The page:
So I try to structure the class to where we have very specific movements that we do. We call it, we call them controlled articular rotations, right. If that’s your daily floss, right. It’s your daily toothbrushing. You do that no matter what. And you do that a bit, actually, you know, people are into this whole, well, how many reps, how many sets, how often should I do it? Right. I just say, look, this is you’re that guy you’re going to be that guy in that group where, you know, that guy that’s always like squatting or like putting his leg up on something or like moving his arm. You’re going to be that guy. Right. You’re going to do this have been actually. Um, so when we, again, when we train it’s as if I’m never going to see them again. Okay. But for some reason, and you probably understand this, people love to suffer in a group setting.

Right. And as you mentioned, Ken stress can be somewhat challenging, especially if you’re pushing yourself. And that’s kind of the cool part is that it can be as hard or as easy as you want to make it. And that’s what makes it great as far as customizing it to each particular need for an individual. So people like to suffer in a group. And so I just try to provide that opportunity drew. I tried, I tried to, I try to push people as hard as I can in class. So when they go home and do this stuff, it’s not nearly as bad. Right. Then they just kind of have to maintain things, uh, away from the studio.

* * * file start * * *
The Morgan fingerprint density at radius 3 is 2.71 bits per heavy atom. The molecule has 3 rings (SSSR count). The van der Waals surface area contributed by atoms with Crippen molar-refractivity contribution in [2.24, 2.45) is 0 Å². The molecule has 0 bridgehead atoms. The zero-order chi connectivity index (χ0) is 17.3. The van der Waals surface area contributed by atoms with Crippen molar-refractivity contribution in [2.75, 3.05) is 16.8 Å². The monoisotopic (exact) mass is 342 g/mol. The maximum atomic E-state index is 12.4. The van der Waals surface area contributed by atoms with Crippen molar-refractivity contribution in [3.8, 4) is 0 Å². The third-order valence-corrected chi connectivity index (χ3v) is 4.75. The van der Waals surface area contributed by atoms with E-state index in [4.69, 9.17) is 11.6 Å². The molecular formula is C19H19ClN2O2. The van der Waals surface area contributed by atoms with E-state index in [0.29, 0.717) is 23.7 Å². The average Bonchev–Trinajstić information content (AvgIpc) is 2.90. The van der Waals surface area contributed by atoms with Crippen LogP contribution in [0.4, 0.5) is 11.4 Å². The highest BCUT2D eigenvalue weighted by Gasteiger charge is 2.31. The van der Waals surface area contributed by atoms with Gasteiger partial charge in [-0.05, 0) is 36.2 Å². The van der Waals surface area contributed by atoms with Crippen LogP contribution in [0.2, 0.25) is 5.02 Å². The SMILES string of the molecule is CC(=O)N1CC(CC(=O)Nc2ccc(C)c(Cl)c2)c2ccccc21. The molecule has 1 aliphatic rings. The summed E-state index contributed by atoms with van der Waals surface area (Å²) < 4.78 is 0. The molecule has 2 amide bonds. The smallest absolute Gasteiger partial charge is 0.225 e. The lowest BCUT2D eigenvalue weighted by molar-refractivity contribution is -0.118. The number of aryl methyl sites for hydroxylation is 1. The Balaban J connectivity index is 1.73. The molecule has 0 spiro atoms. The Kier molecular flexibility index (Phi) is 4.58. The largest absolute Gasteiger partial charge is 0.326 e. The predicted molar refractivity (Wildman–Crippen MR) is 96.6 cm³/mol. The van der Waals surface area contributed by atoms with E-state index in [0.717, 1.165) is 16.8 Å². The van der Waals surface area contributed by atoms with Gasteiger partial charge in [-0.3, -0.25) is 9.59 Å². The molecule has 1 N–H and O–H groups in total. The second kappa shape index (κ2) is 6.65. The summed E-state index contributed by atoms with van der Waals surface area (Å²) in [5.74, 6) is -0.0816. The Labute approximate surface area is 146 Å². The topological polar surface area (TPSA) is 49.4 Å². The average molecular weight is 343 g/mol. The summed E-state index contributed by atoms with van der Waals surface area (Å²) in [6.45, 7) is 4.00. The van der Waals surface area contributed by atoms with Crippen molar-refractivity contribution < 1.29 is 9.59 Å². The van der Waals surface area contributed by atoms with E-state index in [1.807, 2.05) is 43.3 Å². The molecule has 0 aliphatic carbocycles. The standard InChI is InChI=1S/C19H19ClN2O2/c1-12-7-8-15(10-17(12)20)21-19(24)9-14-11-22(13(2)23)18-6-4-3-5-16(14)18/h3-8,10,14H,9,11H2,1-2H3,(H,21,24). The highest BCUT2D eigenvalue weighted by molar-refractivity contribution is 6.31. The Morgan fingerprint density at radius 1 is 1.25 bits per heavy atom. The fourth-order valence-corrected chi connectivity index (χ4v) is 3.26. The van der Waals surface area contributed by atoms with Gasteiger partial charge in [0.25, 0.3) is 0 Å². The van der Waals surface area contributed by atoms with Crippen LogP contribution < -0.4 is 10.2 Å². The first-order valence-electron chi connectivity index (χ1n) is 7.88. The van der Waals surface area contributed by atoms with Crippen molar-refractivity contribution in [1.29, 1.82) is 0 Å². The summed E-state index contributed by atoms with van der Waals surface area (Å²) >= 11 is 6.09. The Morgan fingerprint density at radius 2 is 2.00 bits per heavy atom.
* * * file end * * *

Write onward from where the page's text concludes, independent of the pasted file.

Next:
Okay. So quick question about, um, applying this and just, you know, two or three quick tips for, you know, my listeners here, because obviously they can’t really see what can stretches unless they send it for a class, which we’ll kind of get into that later, how to find the construct class in your area. But what are some, what are like some, two or three basic movements can stretch style that people could start doing? You know, pre-workout, instead of your traditional, you know, dynamic stretching, our static stretching pre you know, pre-workout obviously it depends on what you’re going to do, right? If you’re lifting heavy weights versus, you know, doing Zumba, I would assume it’s different, but is there anything that, you know, two or three things that people can, that you could, that would make a world of difference in people’s, you know, mobility and flexibility from a contrast perspective?

Absolutely. So one of the things that, that we really hang our hat on is again, challenging range of motion. So I mentioned that word earlier, cars controlled articular rotations. That’s one of the key principles in the kin stretch system. And all that is, is, is moving each and every joint to its fullest capacity. And you would be surprised at how few people really understand how much or how their shoulder can move. And that’s where we’re, we’re kind of limited here without, without video instruction and being able to see some of this stuff. But of course, the wonderful world of social media and Instagram and Facebook and all that people can, can look up that word and at least get a feel for what some of this stuff looks like. But you can move every single joint in your body in less than five minutes in its full range that you have available.

Right? So I’m not talking workout, I’m not talking, pre-post, I’m talking, you wake up and it’s like, brushing your teeth. The first thing you do is you move each and every joint of your body, right? So if you remember what we were talking about before, about the true efficiency of the body, uh, and that use it or lose it principle, right. If I’m not pushing it, if I’m not challenging it, I’m going to lose it. Right. There’s no such thing as homeostasis for the body, either I’m going up or I’m going down, there’s no just kind of floating in the middle, right? So if, if, if somebody will get up every single day and I’m not even talking break a sweat here and just move every single joint in their body, and this is where the devil is in the details, right? So that sounds easy enough.